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Novel biomarkers for early prediction of sepsis-induced disseminated intravascular coagulation in a mouse cecal ligation and puncture model

Abstract

Introduction

The objective of this study was to identify biomarkers of sepsis-induced disseminated intravascular coagulation (DIC) among platelet-derived factors using biotin label-based custom protein microarray technology in a mouse cecal ligation and puncture (CLP) model.

Methods

KM mice were randomized into sham-operated and CLP groups. Blood samples were obtained immediately and at 1 h, 2 h, 6 h, 12 h, 24 h, 48 h and 72 h after establishment of the CLP for platelet count, coagulation assay and blood chemistry. Lung and mesentery tissues were examined histologically at all corresponding time points, looking for microthrombus formation. Serial protein microarray analysis was performed to detect platelet-derived factors.

Results

The survival rate 72 h post-CLP was 15%, but there was no mortality among the sham-operated mice. Compared with the sham group, the platelet count (n = 5, p < 0.05), fibrinogen concentration (n = 5, p < 0.05) and alanine aminotransferase level of the CLP group began to decrease significantly at 6 h post-CLP. Significant prolongation of prothrombin time (n = 5, p < 0.05) and activated partial thromboplastin time (n = 5, p < 0.05) and elevation of D-dimer (n = 5, p < 0.05) occurred after 6 h post-CLP. On histology, microthrombus formation in lung and mesentery tissue was observed in the CLP groups 6 h post-CLP and had become significant and extensive 12 h post-CLP (n = 5, p < 0.05). On protein microarray analysis and ELISA, thrombospondin (TSP), tissue inhibitor of metalloproteinase 1 (TIMP-1) and thymus chemokine-1 (TCK-1) all increased during the first 2 h post-CLP, then remained at a higher level than in the sham group for 72 h post-CLP (n = 5, p < 0.05).

Conclusions

TSP, TIMP-1 and TCK-1 are elevated in the early stage of sepsis-induced DIC in a mouse CLP model and may be considered early markers for sepsis-induced DIC.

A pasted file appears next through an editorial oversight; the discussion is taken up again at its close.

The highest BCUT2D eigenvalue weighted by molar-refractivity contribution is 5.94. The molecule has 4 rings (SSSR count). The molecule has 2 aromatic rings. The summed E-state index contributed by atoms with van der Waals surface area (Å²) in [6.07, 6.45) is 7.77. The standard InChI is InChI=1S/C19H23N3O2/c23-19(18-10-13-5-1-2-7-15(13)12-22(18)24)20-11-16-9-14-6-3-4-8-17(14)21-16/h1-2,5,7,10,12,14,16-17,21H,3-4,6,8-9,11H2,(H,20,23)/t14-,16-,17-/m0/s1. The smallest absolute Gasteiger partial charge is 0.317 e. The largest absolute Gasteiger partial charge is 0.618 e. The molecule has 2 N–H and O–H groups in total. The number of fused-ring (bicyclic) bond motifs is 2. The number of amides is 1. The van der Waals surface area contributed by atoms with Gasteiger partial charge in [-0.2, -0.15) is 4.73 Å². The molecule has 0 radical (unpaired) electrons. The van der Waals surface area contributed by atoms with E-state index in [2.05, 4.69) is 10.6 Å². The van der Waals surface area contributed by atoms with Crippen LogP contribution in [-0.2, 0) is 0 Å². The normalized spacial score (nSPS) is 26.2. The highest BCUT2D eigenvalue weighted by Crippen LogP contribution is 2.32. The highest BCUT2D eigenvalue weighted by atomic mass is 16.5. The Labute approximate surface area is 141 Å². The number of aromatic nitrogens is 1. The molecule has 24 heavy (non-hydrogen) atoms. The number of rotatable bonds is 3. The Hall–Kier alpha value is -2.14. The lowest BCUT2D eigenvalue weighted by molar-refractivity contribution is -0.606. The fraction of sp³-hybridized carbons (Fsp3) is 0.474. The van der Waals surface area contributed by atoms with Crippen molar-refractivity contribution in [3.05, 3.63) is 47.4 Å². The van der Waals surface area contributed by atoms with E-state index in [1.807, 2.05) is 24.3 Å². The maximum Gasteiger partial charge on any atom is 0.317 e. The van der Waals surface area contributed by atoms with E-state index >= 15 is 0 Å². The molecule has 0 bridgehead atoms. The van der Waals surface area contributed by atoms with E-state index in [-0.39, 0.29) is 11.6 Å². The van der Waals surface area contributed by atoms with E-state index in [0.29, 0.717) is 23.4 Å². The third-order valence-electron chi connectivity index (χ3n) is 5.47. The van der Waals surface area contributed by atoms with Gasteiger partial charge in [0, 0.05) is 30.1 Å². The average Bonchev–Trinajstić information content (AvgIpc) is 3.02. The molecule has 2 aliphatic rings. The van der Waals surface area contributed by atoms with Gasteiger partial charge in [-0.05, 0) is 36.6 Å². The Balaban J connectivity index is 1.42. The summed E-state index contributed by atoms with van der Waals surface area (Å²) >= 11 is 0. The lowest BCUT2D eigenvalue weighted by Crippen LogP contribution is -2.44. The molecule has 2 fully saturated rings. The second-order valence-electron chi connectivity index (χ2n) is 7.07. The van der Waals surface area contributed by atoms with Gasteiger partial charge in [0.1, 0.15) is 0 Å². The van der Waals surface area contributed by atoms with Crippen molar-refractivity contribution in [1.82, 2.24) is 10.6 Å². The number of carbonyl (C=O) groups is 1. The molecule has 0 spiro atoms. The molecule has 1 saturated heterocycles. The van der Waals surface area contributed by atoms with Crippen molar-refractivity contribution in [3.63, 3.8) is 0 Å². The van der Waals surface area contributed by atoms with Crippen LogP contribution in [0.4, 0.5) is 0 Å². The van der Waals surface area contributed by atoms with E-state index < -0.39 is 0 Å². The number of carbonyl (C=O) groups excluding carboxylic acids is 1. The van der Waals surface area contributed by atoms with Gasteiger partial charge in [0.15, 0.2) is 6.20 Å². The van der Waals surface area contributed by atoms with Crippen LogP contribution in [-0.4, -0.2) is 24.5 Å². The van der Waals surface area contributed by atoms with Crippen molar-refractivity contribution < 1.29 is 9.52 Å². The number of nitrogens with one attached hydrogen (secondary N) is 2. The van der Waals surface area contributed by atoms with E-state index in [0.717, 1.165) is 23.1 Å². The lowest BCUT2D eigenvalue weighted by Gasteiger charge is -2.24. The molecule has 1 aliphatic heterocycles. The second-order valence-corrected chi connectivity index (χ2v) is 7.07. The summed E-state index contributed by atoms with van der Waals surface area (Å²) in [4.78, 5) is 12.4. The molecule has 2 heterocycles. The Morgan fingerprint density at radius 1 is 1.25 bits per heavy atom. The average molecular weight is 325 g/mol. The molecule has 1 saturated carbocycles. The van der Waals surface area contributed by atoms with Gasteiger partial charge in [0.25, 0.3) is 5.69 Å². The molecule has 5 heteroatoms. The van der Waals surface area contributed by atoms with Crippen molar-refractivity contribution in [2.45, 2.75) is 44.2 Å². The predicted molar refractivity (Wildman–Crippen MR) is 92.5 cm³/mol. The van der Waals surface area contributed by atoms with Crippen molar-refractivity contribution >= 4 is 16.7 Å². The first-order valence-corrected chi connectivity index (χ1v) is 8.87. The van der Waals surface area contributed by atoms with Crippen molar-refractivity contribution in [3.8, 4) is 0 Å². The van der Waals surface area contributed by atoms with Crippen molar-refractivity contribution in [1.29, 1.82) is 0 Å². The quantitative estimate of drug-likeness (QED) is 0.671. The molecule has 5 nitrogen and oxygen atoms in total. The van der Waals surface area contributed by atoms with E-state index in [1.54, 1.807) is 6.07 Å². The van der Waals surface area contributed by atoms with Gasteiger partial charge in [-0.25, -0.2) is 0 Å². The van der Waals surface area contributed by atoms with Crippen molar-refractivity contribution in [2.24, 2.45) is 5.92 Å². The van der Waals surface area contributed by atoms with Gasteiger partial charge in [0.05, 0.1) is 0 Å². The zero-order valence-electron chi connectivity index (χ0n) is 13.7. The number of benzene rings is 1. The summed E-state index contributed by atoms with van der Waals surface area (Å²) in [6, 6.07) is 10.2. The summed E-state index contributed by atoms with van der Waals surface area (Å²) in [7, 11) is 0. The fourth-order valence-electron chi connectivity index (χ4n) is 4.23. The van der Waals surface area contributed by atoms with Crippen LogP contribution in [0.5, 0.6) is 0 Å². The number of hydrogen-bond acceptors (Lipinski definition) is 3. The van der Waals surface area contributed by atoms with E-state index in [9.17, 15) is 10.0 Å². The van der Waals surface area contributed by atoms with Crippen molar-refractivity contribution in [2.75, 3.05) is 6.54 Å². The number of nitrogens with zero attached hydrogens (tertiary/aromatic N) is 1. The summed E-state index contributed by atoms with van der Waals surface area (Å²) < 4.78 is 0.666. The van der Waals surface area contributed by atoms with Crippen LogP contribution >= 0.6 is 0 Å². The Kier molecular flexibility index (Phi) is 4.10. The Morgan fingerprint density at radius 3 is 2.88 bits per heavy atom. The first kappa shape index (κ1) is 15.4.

Introduction

Severe sepsis remains a serious problem worldwide, with intensive care unit death rates ranging between 30% and 70% even under the best of care [14]. Sepsis generally results from the release of cytokines and the activation of plasma protein cascades such as the coagulation and fibrinolytic systems [57]. Disseminated intravascular coagulation (DIC) is a complex syndrome characterized by activation of the haemostatic and fibrinolytic systems with increasing loss of localization and compensated control [8]. DIC is a common complication of sepsis and is associated with a poor outcome [911]. Within this process, activation of coagulation, inhibition of fibrinolysis and consumption of coagulation inhibitors lead to a procoagulant state resulting in inadequate fibrin removal and fibrin deposition in the microvasculature [12]. Eventually, diffuse obstruction of the microvascular bed gives rise to progressive organ dysfunction, such as renal insufficiency, acute respiratory distress syndrome, hypotension and circulatory failure. Because of consumption of coagulation factors and the interference of fibrin degradation products, diffuse bleeding may occur [13].

Early warning signs of DIC are often nonspecific and subtle, but the clinical course may be alarmingly fulminant, leading to death within days of onset. Thus, early identification of sepsis-induced DIC is a major diagnostic problem. In 2001, an International Society of Thrombosis and Haemostasis (ISTH) subcommittee divided DIC into two stages: non-overt DIC with a stressed but compensated haemostatic system; and overt DIC with a stressed and uncompensated haemostatic system [14]. On this basis, a scoring system for overt DIC was proposed by the ISTH, using which overt DIC can be diagnosed in 25% in patients with sepsis [15, 16]. However, these diagnostic algorithms remain far from gold standard [17, 18].

Much basic and clinical research has been focused on the crossroads of coagulation and inflammatory pathways that is important in the pathogenesis of sepsis and DIC [19, 20]. As key factors in coagulation and immune mediators, platelets not only “plug the leak” in a damaged vessel, but also secrete chemokines and proinflammatory cytokines essential for host defense against microbial infection [2123]. Regarding the pathogenesis of sepsis-induced DIC, these platelet-derived factors warrant research into their use for early diagnosis and prediction of outcome [24, 25]. To identify valuable diagnostic biomarkers of sepsis-induced DIC among various platelet-derived factors, a protein microarray kit was customized for use with a mouse cecal ligation and puncture (CLP) model. Platelet-derived factors were detected by protein microarray analysis at different times up to 72 h after establishment of the CLP model. We report here the development of DIC in the experimental mice and the identification biomarkers predictive of the early stage of sepsis-induced DIC.

Materials and methods

Animals

Male Kunming mice (3–4 weeks of age, 19–21 g/body weight) were obtained from the Experimental Animals Center of the Second Military Medical University (Shanghai, China) and maintained under pathogen-free conditions at a room temperature of 23±3°C and air humidity of 55±15% in a 12 h light/12 h dark cycle. The experimental protocols were approved by the Committee of Animal Experimentation of the Second Military Medical University.